Sep 10, 2014

Meeting My Daughter

by Andilyn Jenkins

Today I celebrate my oldest child's fourth birthday. And because I was up late decorating the house and busy this morning decorating pink princess cupcakes, I completely spaced the blog. So I thought it would be fitting to give you a work-in-progress piece I'm calling "Meeting My Daughter," a little flashback to four years before today. Look for my next post in two weeks for the end of the story. But here's a picture for a spoiler.

Meeting My Daughter (part I)

“Are you going to get an epidural?” I got this question more often than “Is it a boy or girl?” Of course I was going to get an epidural. I wanted to love my baby when she arrived, and I figured an epidural would help me see past the blinding pain. Plus, when your father-in-law is a nurse of anesthesia, you get laughed at when you consider the possibility of going natural.

Getting an epidural was plan A. But being induced was plan Z. I had heard enough horror stories about induced labors, and I didn’t want to take my chances.

A week before my due date, I had my final check-up. My husband sat on the chair in the corner of the room while Dr. Watson examined my progress. “You’d never know this was your first one. You’re body’s ready to have this baby. You’re already dilated to a three, and you’re 97 percent effaced.” Unfortunately, this was my first, so nothing he just said made any sense to me. Apparently, before you can deliver, you must be dilated to a ten, 100 percent effaced. Dr. Watson continued, “I’d be surprised if you didn’t meet your little peanut here in the next day or two. Come back to see me on Thursday if I don’t meet you in Delivery before then.”

A day or two? Was I ready for that? I was counting on having another week to prepare. But I could meet my . . . daughter? Tomorrow? I’ll admit, the thought was intimidating. But I wanted so much to be rid of the aching pain in my lower back. I wanted to sleep. Well. I was so tired, but I could never get comfortable. My hands and feet looked like stuffed sausages, and my whole body felt that if forced to stretch any further, I really would pop. A day or two? I was ready.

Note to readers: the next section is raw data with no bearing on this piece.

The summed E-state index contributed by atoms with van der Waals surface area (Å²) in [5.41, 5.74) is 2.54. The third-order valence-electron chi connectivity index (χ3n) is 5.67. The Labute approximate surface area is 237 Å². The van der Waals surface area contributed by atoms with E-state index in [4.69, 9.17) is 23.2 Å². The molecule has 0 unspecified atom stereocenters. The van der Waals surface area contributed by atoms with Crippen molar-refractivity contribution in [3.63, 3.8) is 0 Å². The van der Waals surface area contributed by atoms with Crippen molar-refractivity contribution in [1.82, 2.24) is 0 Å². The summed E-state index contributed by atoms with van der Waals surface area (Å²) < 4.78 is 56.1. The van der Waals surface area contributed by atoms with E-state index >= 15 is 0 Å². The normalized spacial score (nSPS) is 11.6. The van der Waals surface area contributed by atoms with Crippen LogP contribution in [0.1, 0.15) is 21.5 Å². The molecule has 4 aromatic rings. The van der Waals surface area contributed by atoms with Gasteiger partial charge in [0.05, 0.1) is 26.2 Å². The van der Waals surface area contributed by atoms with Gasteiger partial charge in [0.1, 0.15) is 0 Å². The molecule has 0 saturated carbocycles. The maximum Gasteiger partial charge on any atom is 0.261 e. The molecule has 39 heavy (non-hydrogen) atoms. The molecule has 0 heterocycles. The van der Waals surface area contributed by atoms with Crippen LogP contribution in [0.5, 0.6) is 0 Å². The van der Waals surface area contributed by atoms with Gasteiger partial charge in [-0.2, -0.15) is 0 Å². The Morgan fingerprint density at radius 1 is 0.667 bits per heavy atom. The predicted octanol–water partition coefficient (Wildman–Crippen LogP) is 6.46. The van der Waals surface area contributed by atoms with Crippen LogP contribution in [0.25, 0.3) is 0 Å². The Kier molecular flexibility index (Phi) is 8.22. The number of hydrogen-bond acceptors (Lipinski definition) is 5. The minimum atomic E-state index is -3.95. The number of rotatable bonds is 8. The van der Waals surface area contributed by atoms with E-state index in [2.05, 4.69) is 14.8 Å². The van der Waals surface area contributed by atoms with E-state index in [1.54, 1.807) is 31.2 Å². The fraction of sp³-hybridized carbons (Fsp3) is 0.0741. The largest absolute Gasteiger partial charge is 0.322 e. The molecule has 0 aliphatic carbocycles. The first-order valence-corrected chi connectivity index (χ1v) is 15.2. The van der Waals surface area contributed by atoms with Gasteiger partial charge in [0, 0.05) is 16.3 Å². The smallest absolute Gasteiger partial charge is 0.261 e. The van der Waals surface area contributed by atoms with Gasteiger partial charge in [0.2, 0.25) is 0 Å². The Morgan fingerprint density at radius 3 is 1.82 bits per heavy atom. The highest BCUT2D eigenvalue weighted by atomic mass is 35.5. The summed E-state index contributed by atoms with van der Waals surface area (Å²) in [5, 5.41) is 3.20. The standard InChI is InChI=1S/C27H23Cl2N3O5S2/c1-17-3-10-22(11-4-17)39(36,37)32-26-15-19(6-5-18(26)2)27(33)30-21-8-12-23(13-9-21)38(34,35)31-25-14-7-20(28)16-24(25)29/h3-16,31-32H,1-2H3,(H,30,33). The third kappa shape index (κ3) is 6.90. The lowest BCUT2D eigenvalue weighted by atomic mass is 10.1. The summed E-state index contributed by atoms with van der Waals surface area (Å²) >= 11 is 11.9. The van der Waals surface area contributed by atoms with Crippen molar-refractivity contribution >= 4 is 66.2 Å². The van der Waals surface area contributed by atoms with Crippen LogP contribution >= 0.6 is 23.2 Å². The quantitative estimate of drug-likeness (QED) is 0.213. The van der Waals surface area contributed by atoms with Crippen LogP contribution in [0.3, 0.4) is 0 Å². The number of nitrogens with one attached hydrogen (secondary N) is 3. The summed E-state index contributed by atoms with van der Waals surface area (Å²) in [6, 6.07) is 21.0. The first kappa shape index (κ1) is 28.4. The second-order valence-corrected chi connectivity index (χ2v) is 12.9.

Thursday came, and I still hadn’t felt one single contraction. I went in to see Dr. Watson, once again with my husband. Dr. Watson examined me again and told me there had been little progress. He was convinced I’d deliver that weekend on my own, and then delivered the bad news.

“I’m going out of town this weekend. And your blood pressure is reaching an uncomfortable high. So you’ve got a couple of options. One, we could break your water, which will probably naturally stimulate your contractions. If it doesn’t we give you some Petocin and you’d be holding this baby tonight. Two, you wait for your body to just do things on its own and Dr. Prince will deliver your baby. He’s excellent. He’s my colleague, and I trust him completely.”

I hadn’t seen any other doctor my whole pregnancy. Dr. Watson felt as much of a part of this as my husband and me. He did the ultrasound that told us we were having a girl. He measured her little head and listened to her heart beat and felt her roll her knees across my tummy. I wasn’t ready, this late in the game, to trust someone new. And I had gotten my hopes up for “one or two days.” We were going on three.

I looked at Aaron. Plan Z? “Let’s do it. Let’s induce.”

“Excellent. I’ll call over to Madison and see when they can get you in.” Dr. Watson left.

Aaron and I looked at each other. No more guess work. We really would be holding little Evelyn or Lillian tonight. We still hadn’t decided on a name. I had butterflies in my tummy. Crowded.
Dr. Watson entered the room and told us to be at Madison Hospital at eight o’clock. There, he’d break my water and get labor started. Aaron and I left the Clinic holding hands.

I tried to sleep, but the butterflies, the baby, and my body wouldn’t settle down enough to let me rest. Eight o’clock came too slowly. Before walking out the door, Aaron gave me a blessing. We grabbed our overnight bags. And the car seat—empty now. For the trip to the hospital, our baby sat with me.

I got to the hospital and Dr. Watson came in to see me. He told me I was dilated to a four now. Good progress. Then he broke my water. A plastic bucket caught most of it at the beginning, but over the next hour, fluid kept draining out of me. It was very odd. Every time I laughed, or twisted to one side, more warm fluid would leak out, saturating the towel I kept pinched between my legs. I wondered if this was what being old felt like. Not able to control the fluids leaving your own body. Bizarre.

A nurse came in to check on me. She wore pink and purple scrubs. She had blonde hair tied back in a pony tail. A mother of two. She was very pretty, and made me feel at ease. I promised myself I’d remember her name. I don’t.

She hooked me up to an I.V. and wrapped a fat rubber band around my baby bump. The rubber band had a black box attached to it which monitored my baby’s heart beat. About an hour later, an anesthetist poked me in the back with a needle as long as a number 2 yellow pencil. Between the rubber band, the black box, and the I.V.s, I felt more like a toaster oven than a human being. 


  1. Happy birthday to your sweet daughter. As a doula and a childbirth educator, I love birth stories. I look forward to reading part 2! Great post! hugs~


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